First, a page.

The Wa are traditionally animist and still make sacrificial offerings, including the ritual slaughter of buffalo to mark special occasions. The sacred symbol of the Wa is the buffalo, which was represented in traditional costumes at the anniversary events. Buffalo horns decorate many of the buildings and Wa administrative offices.
However, despite this display of tradition, the signature Wa meal of rice gruel was difficult to find in a town where all restaurants seemed to serve only Chinese fare.
Young men in casual Western dress, which is increasingly common across Myanmar, were a rare sight during our stay in Panghsang. Frontier saw only four Wa boys in T-shirts and jeans, though it was unclear whether this was because residents had been asked to wear more traditional dress for the anniversary.
When Frontier tried to talk with young people they invariably replied in broken Burmese, “Myanmar zagar na ma le buu” (I don’t understand Burmese).
The world beyond Wa
Asked about the hundreds of child soldiers who were clearly visible in the anniversary parade, a senior UWSA officer who requested anonymity said children were allowed to train for military service from the age of 14. “We train them until they are 18 and only then they can join the army,” he said.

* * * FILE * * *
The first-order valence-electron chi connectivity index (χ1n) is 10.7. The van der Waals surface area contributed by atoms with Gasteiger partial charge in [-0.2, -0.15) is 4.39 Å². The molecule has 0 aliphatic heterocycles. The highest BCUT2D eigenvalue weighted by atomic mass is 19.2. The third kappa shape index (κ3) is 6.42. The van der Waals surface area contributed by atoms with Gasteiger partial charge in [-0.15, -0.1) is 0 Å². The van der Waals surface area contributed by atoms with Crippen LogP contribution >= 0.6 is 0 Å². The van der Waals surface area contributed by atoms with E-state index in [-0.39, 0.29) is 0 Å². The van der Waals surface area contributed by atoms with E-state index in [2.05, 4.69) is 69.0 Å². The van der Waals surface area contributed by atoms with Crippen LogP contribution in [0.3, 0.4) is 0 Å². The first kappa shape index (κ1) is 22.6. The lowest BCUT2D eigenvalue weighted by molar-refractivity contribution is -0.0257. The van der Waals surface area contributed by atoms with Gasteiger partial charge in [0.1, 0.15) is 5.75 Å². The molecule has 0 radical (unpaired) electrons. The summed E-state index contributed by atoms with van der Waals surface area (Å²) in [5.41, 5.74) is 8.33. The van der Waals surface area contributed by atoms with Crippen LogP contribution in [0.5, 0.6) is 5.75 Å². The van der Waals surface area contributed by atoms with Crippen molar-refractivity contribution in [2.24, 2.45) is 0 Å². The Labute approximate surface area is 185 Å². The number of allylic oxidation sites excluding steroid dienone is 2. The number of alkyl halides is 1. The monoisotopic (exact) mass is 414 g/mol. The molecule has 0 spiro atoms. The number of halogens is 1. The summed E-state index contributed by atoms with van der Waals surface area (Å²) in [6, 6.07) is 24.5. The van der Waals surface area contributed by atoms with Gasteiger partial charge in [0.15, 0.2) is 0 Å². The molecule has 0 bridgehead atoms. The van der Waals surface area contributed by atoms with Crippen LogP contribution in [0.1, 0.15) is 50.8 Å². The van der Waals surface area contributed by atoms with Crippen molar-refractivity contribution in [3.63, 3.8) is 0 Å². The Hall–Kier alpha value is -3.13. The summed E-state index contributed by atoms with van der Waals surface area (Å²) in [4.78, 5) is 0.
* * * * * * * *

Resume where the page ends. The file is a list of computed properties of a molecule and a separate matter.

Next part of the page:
Most children from poor families are likely to join the UWSA, including girls. Children from wealthier families, however, have opportunities to continue their education in neighbouring China’s Yunnan Province and a few even go to Europe for further studies.
A 24-year-old woman who introduced herself as Lizzy told Frontier she had recently returned to Panghsang after completing her studies in Britain.
“When I travel to other countries, it’s really hard to explain who I am and where I am from; mostly they ask, ‘Is it China?’” said Lizzy, who travels on her Myanmar passport but cannot speak Burmese.
The Wa are often more interested in obtaining a passport or a Myanmar citizenship ID card than residents of other parts of Myanmar, because it allows them to officially cross into China. However, they tended to show little interest in travelling in Myanmar, though some had visited Mandalay and a few had been to Yangon.
“It’s better to stay here or Yunnan or UK rather than Myanmar,” Lizzy said.
In his speech on April 17, Bao highlighted the development that had taken place in the three decades since the signing of the 1989 ceasefire.
“The Wa region was one of the poorest and most backward areas in the world for centuries. After building peace, we started everything from scratch and caught up with one another. Wa State has changed remarkably,” the UWSA chief said, highlighting “Wa Basic Law promulgation, establishment of market economy [and] opening to the outside world”.